A small percentage of conventional farming, i.e. organic farming, restricts the use of chemicals but it is not, as is often claimed, chemical free, or uses only natural substances, hence the recent Advertising Standard authority ruling against such claims in a Tesco brochure. Considerable amounts of data on the advantages and disadvantages (short or long term) of the different agriculture systems have been accumulated. Present indications are that high-tech agriculture is highly productive and sustainable, but more information is required in order to make informed decisions about its advantages in some of the many varied situations globally. Some consider that high-tech agriculture (especially GM crops) is bad for the environment (see later) and that low, input systems, e.g. organic farming have not been given due attention either in developed or undeveloped countries.

6. Regulated                                                                                                                    Less regulated


GM crops are more strictly regulated both with regard to food health and possible environmental impacts. Since GM technology is a new method and new technologies sometimes bring increased risk this stricter regulation is required (unless eventually shown to be unnecessary). Conventional crop foods are generally considered by scientists to be safe and the same applies to GM food. Longer term experiments to see if there are any effects on basic functions such as the immune system are needed for both types; the toxic effects of some "things", e.g. tobacco smoking are long term.

7. Affects environment                                                                                                       Affects environment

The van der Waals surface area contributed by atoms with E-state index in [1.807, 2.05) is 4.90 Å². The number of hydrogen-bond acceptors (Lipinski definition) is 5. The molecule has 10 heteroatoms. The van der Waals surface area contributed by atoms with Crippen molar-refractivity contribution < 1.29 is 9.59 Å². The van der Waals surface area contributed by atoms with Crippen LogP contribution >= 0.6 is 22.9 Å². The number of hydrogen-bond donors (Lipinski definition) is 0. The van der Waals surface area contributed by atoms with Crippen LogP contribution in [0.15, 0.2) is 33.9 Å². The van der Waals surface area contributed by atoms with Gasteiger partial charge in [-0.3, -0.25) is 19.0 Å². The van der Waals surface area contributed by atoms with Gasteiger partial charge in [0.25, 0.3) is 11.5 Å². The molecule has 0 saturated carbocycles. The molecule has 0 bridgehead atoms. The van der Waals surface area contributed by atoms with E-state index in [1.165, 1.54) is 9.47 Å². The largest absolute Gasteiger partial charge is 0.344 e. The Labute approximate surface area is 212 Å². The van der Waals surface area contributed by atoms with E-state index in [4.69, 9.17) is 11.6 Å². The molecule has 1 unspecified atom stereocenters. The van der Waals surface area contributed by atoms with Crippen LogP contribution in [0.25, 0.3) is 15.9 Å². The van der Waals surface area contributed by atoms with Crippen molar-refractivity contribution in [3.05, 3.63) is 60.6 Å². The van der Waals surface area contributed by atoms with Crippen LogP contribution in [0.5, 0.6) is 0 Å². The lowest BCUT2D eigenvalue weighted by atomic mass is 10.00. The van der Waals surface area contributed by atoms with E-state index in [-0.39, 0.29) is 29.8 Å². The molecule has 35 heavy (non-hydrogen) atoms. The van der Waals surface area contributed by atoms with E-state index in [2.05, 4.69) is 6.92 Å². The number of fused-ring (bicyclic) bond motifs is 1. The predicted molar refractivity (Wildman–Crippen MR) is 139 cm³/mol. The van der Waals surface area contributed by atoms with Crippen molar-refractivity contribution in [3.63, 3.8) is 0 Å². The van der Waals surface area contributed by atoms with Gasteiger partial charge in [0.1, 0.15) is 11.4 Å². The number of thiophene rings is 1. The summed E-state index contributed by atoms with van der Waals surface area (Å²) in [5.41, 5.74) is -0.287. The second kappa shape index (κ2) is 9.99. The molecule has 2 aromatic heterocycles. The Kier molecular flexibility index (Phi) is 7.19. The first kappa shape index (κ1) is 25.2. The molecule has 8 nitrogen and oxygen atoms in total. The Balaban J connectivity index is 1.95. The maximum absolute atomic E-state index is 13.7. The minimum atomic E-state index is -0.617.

The question of environmental impact of GM crops is complex and contentious. A great deal (but by no means all) is known about likely impacts from the experience of conventional crops, isolation distances and other managerial practices as well as from many small scale plantings of GM crops (see Boulter, 1995). However, each case can be different and it is difficult to generalise depending on geography, climate, type of GM crop, presence of wild and weedy relatives, etc. and that effects are possible on a wide range of different plants and animals according to if and when they were exposed to GM contamination. Key questions are, will gene escape occur? How frequently and what would be the consequence? The lessons of evolution and agricultural history indicate that some plant genes will escape from GM and other crops into the local ecosystem. The consequences of these escapes may range from nothing to more environmental serious effects depending on particular situations. Once again there exists a large amount of data on the effects in the UK situation of the many variables involved such that the scientific consensus based on existing data is that with present regulations and monitoring, it is not unreasonable to allow field testing on a commercial scale in order to obtain the further data needed before commercial growing is approved in the UK (already possible under E.E.C. ruling). It is conceivable that some prior environmental impact analyses will veto, in particular situations, commercial growing of some GM crops, where for example an endangered species were threatened.